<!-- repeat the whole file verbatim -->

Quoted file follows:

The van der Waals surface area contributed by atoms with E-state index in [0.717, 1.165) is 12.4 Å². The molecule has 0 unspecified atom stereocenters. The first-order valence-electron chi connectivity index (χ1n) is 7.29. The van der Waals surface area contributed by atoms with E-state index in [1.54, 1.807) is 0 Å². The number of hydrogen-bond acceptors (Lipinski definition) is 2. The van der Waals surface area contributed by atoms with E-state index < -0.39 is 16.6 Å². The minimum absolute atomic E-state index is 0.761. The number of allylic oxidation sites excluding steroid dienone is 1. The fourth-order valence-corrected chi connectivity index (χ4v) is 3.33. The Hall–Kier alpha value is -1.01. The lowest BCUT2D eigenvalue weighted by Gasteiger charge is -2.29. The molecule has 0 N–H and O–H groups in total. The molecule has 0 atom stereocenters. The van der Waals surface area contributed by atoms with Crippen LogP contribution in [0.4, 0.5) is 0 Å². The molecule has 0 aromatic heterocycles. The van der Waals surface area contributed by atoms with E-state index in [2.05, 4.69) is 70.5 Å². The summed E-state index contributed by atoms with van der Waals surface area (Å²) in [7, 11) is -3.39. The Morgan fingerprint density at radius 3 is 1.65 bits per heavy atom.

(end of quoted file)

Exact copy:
The van der Waals surface area contributed by atoms with E-state index in [0.717, 1.165) is 12.4 Å². The molecule has 0 unspecified atom stereocenters. The first-order valence-electron chi connectivity index (χ1n) is 7.29. The van der Waals surface area contributed by atoms with E-state index in [1.54, 1.807) is 0 Å². The number of hydrogen-bond acceptors (Lipinski definition) is 2. The van der Waals surface area contributed by atoms with E-state index < -0.39 is 16.6 Å². The minimum absolute atomic E-state index is 0.761. The number of allylic oxidation sites excluding steroid dienone is 1. The fourth-order valence-corrected chi connectivity index (χ4v) is 3.33. The Hall–Kier alpha value is -1.01. The lowest BCUT2D eigenvalue weighted by Gasteiger charge is -2.29. The molecule has 0 N–H and O–H groups in total. The molecule has 0 atom stereocenters. The van der Waals surface area contributed by atoms with Crippen LogP contribution in [0.4, 0.5) is 0 Å². The molecule has 0 aromatic heterocycles. The van der Waals surface area contributed by atoms with E-state index in [2.05, 4.69) is 70.5 Å². The summed E-state index contributed by atoms with van der Waals surface area (Å²) in [7, 11) is -3.39. The Morgan fingerprint density at radius 3 is 1.65 bits per heavy atom.